HARVARD AND BEYOND PROJECT
Claudia Goldin, Lawrence F. Katz, Naomi Hausman, and Bryce Ward
The Harvard and Beyond Project is part of a broader study examining the historical evolution of the career and family outcomes among U.S. college men and women. A major focus of the research is on graduates from selective colleges and universities. The Harvard and Beyond Survey will provide detailed information on the education, career, and family transitions of 12+ classes of Harvard/Radcliffe College students. The resultant data will be used to study multiple cohorts of individuals who attended an elite institution. For further information see The Harvard Crimson article on the project.
We have chosen three cohorts to study: those who entered in the late 1960s, the late 1970s, and the late 1980s. To be more concrete, we have selected the entering classes of 1965 to 1968 (most of whom graduated from 1969 to 1972), the entering classes of 1975 to 1978 (graduating mainly 1979 to 1982), and entering 1985 to 1988 (graduating mainly 1989 to 1992). We also selected the women from the class of 1973 to increase the number of women in the first cohort and, in addition, the class of 1988 served as an important test class for the survey. In sum, the following graduating classes were selected for inclusion in the Harvard and Beyond Project:
- 1969 to 1972, plus the women in the 1973 graduating class
- 1979 to 1982, and
- 1989 to 1992, plus 1988 as a test survey class.
Individuals who entered with these classes, or transferred to Harvard, or who did not graduate on time are also included.
More information about the H&B sample, including its representativeness relative to national college populations, can be found .
The Harvard and Beyond Survey was a web-based survey designed largely by Bryce Ward. A companion paper version of the Survey was distributed to members of the selected classes who preferred a paper survey, as well as to those without viable e-mail addresses.
We began in August 2006 sending e-mails regarding the web-based survey to all included classes. We also sent a reminder e-mail to those who did not fill out the web-based survey. Paper versions of the survey were mailed beginning in mid-October 2006 via bulk mail. The majority of the surveys arrived at their destinations in late October to early November. We began receiving replies in late October and entered the information electronically. We sent a reminder e-mail in December 2006 to all who had not yet replied. The e-mail to the class of 1973 women was also sent in December 2006 and was followed by hard-copy to those who did not reply. We received more than 6,500 replies to the survey and have coded them. Some information from the survey data is given below.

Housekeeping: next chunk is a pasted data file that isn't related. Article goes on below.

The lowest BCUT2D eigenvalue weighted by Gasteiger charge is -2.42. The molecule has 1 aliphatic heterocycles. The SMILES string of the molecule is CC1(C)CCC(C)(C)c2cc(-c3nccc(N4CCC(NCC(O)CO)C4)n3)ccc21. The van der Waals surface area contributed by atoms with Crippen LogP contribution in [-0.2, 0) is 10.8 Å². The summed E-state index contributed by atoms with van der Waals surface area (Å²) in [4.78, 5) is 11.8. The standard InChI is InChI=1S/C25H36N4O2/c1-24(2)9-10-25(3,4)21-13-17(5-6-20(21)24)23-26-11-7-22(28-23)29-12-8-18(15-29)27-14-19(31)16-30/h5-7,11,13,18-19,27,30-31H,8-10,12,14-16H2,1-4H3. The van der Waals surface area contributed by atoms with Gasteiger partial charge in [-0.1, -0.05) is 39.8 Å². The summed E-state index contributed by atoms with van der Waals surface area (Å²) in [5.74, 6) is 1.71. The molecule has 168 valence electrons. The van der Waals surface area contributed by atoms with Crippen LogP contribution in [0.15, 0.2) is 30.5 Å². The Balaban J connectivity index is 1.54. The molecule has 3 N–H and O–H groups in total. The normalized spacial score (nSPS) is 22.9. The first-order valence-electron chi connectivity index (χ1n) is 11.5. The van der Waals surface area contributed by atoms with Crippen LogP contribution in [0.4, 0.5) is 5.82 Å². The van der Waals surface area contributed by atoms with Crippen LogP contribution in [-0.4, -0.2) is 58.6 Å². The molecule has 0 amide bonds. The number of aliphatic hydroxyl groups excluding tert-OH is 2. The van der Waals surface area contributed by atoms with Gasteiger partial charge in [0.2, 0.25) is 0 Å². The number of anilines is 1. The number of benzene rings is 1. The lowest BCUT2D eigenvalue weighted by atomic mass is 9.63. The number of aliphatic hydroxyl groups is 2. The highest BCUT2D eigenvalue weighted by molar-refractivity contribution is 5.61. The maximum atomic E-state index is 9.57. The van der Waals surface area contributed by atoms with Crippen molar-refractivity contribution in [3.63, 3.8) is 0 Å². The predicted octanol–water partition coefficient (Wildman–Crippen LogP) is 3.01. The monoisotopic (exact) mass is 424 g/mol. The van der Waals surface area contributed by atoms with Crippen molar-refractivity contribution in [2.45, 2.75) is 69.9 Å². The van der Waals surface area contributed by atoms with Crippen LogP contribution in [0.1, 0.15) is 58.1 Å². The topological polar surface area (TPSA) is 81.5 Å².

The survey respondents voted to divide the $10,000 donation as follows: American Cancer Society 33%, Nature Conservancy 44%, United Way of America 12%, and American Heart Association 11%. A check has been sent to each of these charities.
Project Findings (posted April 2008)
We have only just begun to analyze the H&B data and compare its findings to those in nationally representative data sets as well as todata on particular occupations.
Our paper, Transitions: Career and Family Life Cycles of the Educational Elite, American Economic Review (May 2008) provides a good summary of some of our initial findings.
We have created four sets of slides that provide various interesting facts about the cohorts we are studying. These have been divided into the general areas:
Issues of Confidentiality
All information that is part of the Harvard and Beyond Project will remain strictly confidential. The co-principals on this project will guard the security of the data and promise that no individual information will ever be released or divulged in any manner. The data will remain the property of Harvard, and will not be disclosed by the researchers to any third party without Harvard's prior written consent (see Confidentiality Agreement). The research that will be circulated on the project will be aggregated so that information concerning any one person cannot be distinguished. After the collection of the data, the information for research use will not contain any names or individual identifiers. These data are for academic research purposes only and the individual information will not be shared with the Harvard Alumni Association. The co-PIs have received approval by Harvard University's Committee on the Use of Human Subjects in Research to conduct the survey.
Claudia Goldin is Henry Lee Professor of Economics at Harvard University; Lawrence F. Katz is Elisabeth Allison Professor of Economics at Harvard University; Naomi Hausman is a graduate student in the Department of Economics, Harvard University; Bryce Ward recently received his Ph.D. from the Department of Economics at Harvard. This project is funded by the President's Office of Harvard University.
To learn more about Claudia Goldin see the Federal Reserve Bank of Minneapolis Summer 2004 Interview with Claudia Goldin.
Read Claudia Goldin's March 15, 2006 New York Times OpEd piece on "opting out," Working it Out.
Send comments or questions to Professor Goldin.
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